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A hand up rather than hand-out

Sophisticated philanthropists are upping their efforts to boost their impact on education in the region

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"The most important thing for us is to work with the government. The philanthropist cannot replace the resources and the credibility that the government has," says Mr Lakshminarayana.

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"We want innovation that can have a positive impact. We believe that innovation can come from research and from practice," says Mr Lee.

PHILANTHROPIC foundations in Asia are going beyond mere giving and are introducing innovative methods to improve education in the region. This is significant as a vast body of evidence shows that education is the best way to help the least privileged in society.

In south India, the Azim Premji Foundation introduced a combination of traditional Indian teaching and the Montessori educational approach to great acclaim.

Reflecting its success, the scheme has since been introduced to other schools in the state, revealed KR Lakshminarayana, the foundation's chief endowment officer. He was speaking on a panel on educational giving at the Credit Suisse Philanthropists Forum 2016.

In another initiative, the foundation experimented with a syllabus that moved from a single written exam to a system of "continuous and comprehensive evaluation over the entire year". This initiative, too, has been adopted by various states in India, said Mr Lakshminarayana.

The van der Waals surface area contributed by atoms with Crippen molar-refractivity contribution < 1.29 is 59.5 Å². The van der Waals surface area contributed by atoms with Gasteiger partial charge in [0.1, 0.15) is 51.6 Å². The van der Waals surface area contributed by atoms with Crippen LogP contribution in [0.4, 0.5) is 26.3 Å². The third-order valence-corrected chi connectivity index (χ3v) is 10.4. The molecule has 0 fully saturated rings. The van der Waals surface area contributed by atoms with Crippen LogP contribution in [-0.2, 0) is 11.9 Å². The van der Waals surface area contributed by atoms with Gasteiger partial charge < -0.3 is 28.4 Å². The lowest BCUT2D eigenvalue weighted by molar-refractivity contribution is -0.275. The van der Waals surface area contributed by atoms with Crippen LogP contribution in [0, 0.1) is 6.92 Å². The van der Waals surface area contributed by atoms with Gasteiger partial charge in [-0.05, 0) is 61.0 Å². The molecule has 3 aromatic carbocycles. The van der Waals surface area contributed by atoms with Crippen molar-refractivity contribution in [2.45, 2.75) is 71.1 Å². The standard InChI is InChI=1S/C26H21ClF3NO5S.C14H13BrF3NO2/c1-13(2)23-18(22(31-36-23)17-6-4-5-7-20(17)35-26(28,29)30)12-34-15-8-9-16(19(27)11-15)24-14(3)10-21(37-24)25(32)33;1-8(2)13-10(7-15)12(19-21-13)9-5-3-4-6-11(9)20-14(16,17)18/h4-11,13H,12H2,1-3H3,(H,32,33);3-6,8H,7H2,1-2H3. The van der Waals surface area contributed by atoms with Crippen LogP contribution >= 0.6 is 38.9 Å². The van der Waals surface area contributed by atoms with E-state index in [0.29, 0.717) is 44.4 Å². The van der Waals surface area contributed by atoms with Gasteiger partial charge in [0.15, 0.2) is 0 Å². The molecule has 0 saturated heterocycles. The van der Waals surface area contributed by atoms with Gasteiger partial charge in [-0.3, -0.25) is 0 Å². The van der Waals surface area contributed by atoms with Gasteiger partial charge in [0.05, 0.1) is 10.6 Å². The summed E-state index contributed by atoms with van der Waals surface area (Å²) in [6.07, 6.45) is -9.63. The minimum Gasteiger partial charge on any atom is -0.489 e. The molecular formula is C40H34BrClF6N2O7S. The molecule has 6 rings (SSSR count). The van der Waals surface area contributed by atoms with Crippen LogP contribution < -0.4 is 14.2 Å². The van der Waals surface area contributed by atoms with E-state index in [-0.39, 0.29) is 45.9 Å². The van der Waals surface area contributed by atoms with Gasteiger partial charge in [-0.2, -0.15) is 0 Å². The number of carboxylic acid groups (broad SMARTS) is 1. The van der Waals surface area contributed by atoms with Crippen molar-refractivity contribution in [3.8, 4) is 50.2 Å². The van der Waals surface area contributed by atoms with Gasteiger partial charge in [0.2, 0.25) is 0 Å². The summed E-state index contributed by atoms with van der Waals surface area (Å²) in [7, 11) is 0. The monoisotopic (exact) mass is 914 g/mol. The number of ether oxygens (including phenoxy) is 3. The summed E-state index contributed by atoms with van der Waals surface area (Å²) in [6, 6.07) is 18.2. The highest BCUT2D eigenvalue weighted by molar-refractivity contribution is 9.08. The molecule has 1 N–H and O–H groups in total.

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"The most important thing for us is to work with the government. The philanthropist cannot replace the resources and the credibility that the government has," he said.

Another foundation, meanwhile, hopes to spur others to develop innovations that can have a meaningful impact on education. The Yidan Prize Foundation was established by Charles Chen Yidan - a co-founder of Chinese Internet giant Tencent - and aims to create a better world through education.

The Yidan Prize consists of two awards: Yidan Prize for Education Research and Yidan Prize for Education Development.

"We want innovation that can have a positive impact. We believe that innovation can come from research and from practice," said Clive Lee, chief executive of the Yidan Prize Foundation, who was also on the panel.

A third panellist, Veronica Colondam, the founder of Indonesia's YCAB Foundation, is using an innovative micro-finance scheme as a means to encourage mothers to send their kids to school. (See story above.)

She said: "There should be a replacement of the income that the kids would have been making and contributing to the family. We need to use financial inclusion activity to enable education for the poor."

 

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